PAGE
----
However, many people in areas where rice is the main staple food are deficient in this vitamin (20).

One study found that fortifying rice flour with vitamin A produced a serving of rice noodles with almost 25% of the DV for vitamin A (20).

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Rice noodles are low in sodium, gluten free, and a good source of selenium. They are a particularly good source of carbohydrates for those on a gluten-free diet.

Rice noodles are perfectly healthy and make a great addition to your diet.

Yet, they contain less fiber than other noodles, such as whole wheat noodles or spaghetti squash noodles.

Studies suggest that eating more fiber promotes beneficial gut bacteria, good digestion, and blood sugar management (21, 22, 23).

For example, irritable bowel syndrome (IBS) – a common bowel disorder marked by abdominal cramps and bloating – is linked to insufficient fiber intake (24).

As such, it’s important to pair rice noodles with foods high in fiber, like bok choy or carrots.

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Rice noodles are relatively low in fiber, which is important for gut health, digestion, and blood sugar management.

Rice noodles generally contain less protein, fiber, sodium, selenium, and niacin than wheat-based noodles. They have a similar number of carbohydrates.

Notably, rice noodles have fewer calories and a lot less fat than wheat noodles.

Compared to spaghetti squash noodles, rice noodles offer similar amounts of fiber and fat, but significantly more calories and carbohydrates.

Here is a complete nutrient breakdown for 1 cup (155-176 grams) of cooked noodles (1, 4, 5, 25):

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Rice noodles have less fat and slightly fewer calories than wheat-based noodles, but they contain considerably less selenium and niacin. They contain many more calories than noodles made from spaghetti squash.

Unlike traditional pasta and noodles, rice noodles are often pre-soaked in plain water before adding to stir-fries, soups, and other dishes.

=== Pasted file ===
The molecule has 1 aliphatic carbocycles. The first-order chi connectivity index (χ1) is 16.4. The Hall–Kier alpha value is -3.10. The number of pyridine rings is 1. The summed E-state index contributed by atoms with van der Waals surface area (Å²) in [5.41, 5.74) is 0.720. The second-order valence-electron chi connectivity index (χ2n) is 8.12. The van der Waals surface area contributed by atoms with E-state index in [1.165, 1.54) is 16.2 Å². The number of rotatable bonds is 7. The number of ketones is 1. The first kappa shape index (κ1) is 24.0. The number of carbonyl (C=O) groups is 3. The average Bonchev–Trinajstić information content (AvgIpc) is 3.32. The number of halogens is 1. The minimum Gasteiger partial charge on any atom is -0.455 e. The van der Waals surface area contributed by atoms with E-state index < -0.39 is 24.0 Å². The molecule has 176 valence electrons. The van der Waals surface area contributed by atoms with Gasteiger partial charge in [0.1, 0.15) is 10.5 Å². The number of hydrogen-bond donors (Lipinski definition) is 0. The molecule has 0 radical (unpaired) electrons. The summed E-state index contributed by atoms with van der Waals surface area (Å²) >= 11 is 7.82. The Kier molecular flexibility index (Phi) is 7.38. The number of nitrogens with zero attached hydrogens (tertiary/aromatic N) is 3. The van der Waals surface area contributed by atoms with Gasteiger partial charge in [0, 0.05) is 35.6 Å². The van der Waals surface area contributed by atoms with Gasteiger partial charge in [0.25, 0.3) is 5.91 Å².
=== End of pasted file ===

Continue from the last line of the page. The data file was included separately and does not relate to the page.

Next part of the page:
Boiling them can make them too soft and mushy to enjoy.

Soaking times vary by type. For example, vermicelli – the thinnest rice noodles – need to soak for 3 to 5 minutes, while Pad Thai noodles, which are larger, may need to soak for 30 to 45 minutes.

After draining the noodles, they are ready to eat. You don’t need to cook them further, although some recipes may require quick frying in a skillet.

Consult the packaging for specific soaking instructions.

Recipe ideas

Here are some rice noodle dishes:

  • Sawine. This vermicelli and milk dessert is a traditional Muslim dish prepared in Trinidad and Tobago to mark the end of Ramadan. Rather than being pre-soaked, the rice noodles in this dish are seared and cooked in water and milk.
  • Beef phở. This Vietnamese soup is made with flat rice noodles, broth, and thinly sliced ​​beef.
  • Vegetarian pad thai. To add a vegetarian twist to this popular Thai street food, use soy sauce in place of fish sauce, tofu in place of meat, and peanuts for added crunch.

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Rice noodles are not boiled like traditional pasta but rather soaked and drained. Depending on the dish, you can also cook the noodles. Popular rice noodle dishes include phở, sawine, and pad thai.

Rice noodles are low sodium, gluten-free noodles that are easy to prepare and popular in many dishes around the world, including various stir-fries and soups.

In particular, they are suitable for people with celiac disease or non-celiac gluten sensitivity.

Rice noodles are low in fat and moderate in calories, making them a healthy option. Try pairing them with high-fiber veggies and tasty sauces, although you may want to limit your use of high-sodium supplements like soy sauce.